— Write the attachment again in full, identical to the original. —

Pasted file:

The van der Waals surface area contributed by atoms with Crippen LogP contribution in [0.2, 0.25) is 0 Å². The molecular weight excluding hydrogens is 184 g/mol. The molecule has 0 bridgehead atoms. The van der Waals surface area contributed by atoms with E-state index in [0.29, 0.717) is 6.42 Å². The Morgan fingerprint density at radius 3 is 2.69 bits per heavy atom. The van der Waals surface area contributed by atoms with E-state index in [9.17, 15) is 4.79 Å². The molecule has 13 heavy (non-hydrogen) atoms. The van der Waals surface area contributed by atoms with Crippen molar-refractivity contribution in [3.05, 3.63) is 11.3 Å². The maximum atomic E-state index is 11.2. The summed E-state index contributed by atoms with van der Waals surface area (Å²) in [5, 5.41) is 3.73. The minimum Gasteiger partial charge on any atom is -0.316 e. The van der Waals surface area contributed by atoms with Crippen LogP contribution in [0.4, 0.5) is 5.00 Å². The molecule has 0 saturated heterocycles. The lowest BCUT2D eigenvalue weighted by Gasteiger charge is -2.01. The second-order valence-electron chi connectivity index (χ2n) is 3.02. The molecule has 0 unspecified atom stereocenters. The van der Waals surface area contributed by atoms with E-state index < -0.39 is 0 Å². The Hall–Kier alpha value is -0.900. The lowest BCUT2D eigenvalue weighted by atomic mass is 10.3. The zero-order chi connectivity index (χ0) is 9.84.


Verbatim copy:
The van der Waals surface area contributed by atoms with Crippen LogP contribution in [0.2, 0.25) is 0 Å². The molecular weight excluding hydrogens is 184 g/mol. The molecule has 0 bridgehead atoms. The van der Waals surface area contributed by atoms with E-state index in [0.29, 0.717) is 6.42 Å². The Morgan fingerprint density at radius 3 is 2.69 bits per heavy atom. The van der Waals surface area contributed by atoms with E-state index in [9.17, 15) is 4.79 Å². The molecule has 13 heavy (non-hydrogen) atoms. The van der Waals surface area contributed by atoms with Crippen molar-refractivity contribution in [3.05, 3.63) is 11.3 Å². The maximum atomic E-state index is 11.2. The summed E-state index contributed by atoms with van der Waals surface area (Å²) in [5, 5.41) is 3.73. The minimum Gasteiger partial charge on any atom is -0.316 e. The van der Waals surface area contributed by atoms with Crippen LogP contribution in [0.4, 0.5) is 5.00 Å². The molecule has 0 saturated heterocycles. The lowest BCUT2D eigenvalue weighted by Gasteiger charge is -2.01. The second-order valence-electron chi connectivity index (χ2n) is 3.02. The molecule has 0 unspecified atom stereocenters. The van der Waals surface area contributed by atoms with E-state index < -0.39 is 0 Å². The Hall–Kier alpha value is -0.900. The lowest BCUT2D eigenvalue weighted by atomic mass is 10.3. The zero-order chi connectivity index (χ0) is 9.84.